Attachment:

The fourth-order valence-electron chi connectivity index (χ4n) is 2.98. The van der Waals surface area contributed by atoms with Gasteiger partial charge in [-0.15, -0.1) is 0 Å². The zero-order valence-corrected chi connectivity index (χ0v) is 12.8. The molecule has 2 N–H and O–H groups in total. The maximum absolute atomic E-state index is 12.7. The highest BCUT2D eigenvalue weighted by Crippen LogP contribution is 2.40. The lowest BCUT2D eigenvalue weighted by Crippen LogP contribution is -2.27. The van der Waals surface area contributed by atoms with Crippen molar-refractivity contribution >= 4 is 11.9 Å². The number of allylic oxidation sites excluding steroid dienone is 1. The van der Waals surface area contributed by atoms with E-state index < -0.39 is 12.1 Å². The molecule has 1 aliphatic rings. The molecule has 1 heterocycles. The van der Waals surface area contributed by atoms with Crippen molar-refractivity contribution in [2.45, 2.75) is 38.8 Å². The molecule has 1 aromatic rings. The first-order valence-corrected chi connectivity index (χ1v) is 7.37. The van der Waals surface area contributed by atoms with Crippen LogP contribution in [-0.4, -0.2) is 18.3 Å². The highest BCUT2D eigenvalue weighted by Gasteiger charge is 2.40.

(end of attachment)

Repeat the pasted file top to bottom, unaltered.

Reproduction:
The fourth-order valence-electron chi connectivity index (χ4n) is 2.98. The van der Waals surface area contributed by atoms with Gasteiger partial charge in [-0.15, -0.1) is 0 Å². The zero-order valence-corrected chi connectivity index (χ0v) is 12.8. The molecule has 2 N–H and O–H groups in total. The maximum absolute atomic E-state index is 12.7. The highest BCUT2D eigenvalue weighted by Crippen LogP contribution is 2.40. The lowest BCUT2D eigenvalue weighted by Crippen LogP contribution is -2.27. The van der Waals surface area contributed by atoms with Crippen molar-refractivity contribution >= 4 is 11.9 Å². The number of allylic oxidation sites excluding steroid dienone is 1. The van der Waals surface area contributed by atoms with E-state index < -0.39 is 12.1 Å². The molecule has 1 aliphatic rings. The molecule has 1 heterocycles. The van der Waals surface area contributed by atoms with Crippen molar-refractivity contribution in [2.45, 2.75) is 38.8 Å². The molecule has 1 aromatic rings. The first-order valence-corrected chi connectivity index (χ1v) is 7.37. The van der Waals surface area contributed by atoms with Crippen LogP contribution in [-0.4, -0.2) is 18.3 Å². The highest BCUT2D eigenvalue weighted by Gasteiger charge is 2.40.